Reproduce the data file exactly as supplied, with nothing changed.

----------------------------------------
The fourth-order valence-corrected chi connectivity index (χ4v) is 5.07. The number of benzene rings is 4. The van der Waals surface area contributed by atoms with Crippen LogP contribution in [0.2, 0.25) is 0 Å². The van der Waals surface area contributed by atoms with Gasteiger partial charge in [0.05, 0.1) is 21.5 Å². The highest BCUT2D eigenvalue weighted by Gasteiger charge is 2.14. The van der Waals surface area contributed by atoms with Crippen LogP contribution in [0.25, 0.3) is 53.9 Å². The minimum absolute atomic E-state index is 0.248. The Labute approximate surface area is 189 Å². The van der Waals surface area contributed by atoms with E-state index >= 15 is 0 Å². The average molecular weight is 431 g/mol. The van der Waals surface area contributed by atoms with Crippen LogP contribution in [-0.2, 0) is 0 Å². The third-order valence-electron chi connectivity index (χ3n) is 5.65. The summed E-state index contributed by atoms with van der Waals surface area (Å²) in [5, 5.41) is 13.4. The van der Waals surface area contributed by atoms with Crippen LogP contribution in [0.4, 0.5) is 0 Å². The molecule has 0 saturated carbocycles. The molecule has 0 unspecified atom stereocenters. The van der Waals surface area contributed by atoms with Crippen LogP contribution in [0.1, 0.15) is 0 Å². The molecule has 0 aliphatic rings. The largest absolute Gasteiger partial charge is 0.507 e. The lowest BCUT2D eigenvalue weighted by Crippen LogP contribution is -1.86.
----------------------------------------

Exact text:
The fourth-order valence-corrected chi connectivity index (χ4v) is 5.07. The number of benzene rings is 4. The van der Waals surface area contributed by atoms with Crippen LogP contribution in [0.2, 0.25) is 0 Å². The van der Waals surface area contributed by atoms with Gasteiger partial charge in [0.05, 0.1) is 21.5 Å². The highest BCUT2D eigenvalue weighted by Gasteiger charge is 2.14. The van der Waals surface area contributed by atoms with Crippen LogP contribution in [0.25, 0.3) is 53.9 Å². The minimum absolute atomic E-state index is 0.248. The Labute approximate surface area is 189 Å². The van der Waals surface area contributed by atoms with E-state index >= 15 is 0 Å². The average molecular weight is 431 g/mol. The van der Waals surface area contributed by atoms with Crippen LogP contribution in [-0.2, 0) is 0 Å². The third-order valence-electron chi connectivity index (χ3n) is 5.65. The summed E-state index contributed by atoms with van der Waals surface area (Å²) in [5, 5.41) is 13.4. The van der Waals surface area contributed by atoms with Crippen LogP contribution in [0.4, 0.5) is 0 Å². The molecule has 0 saturated carbocycles. The molecule has 0 unspecified atom stereocenters. The van der Waals surface area contributed by atoms with Crippen LogP contribution in [0.1, 0.15) is 0 Å². The molecule has 0 aliphatic rings. The largest absolute Gasteiger partial charge is 0.507 e. The lowest BCUT2D eigenvalue weighted by Crippen LogP contribution is -1.86.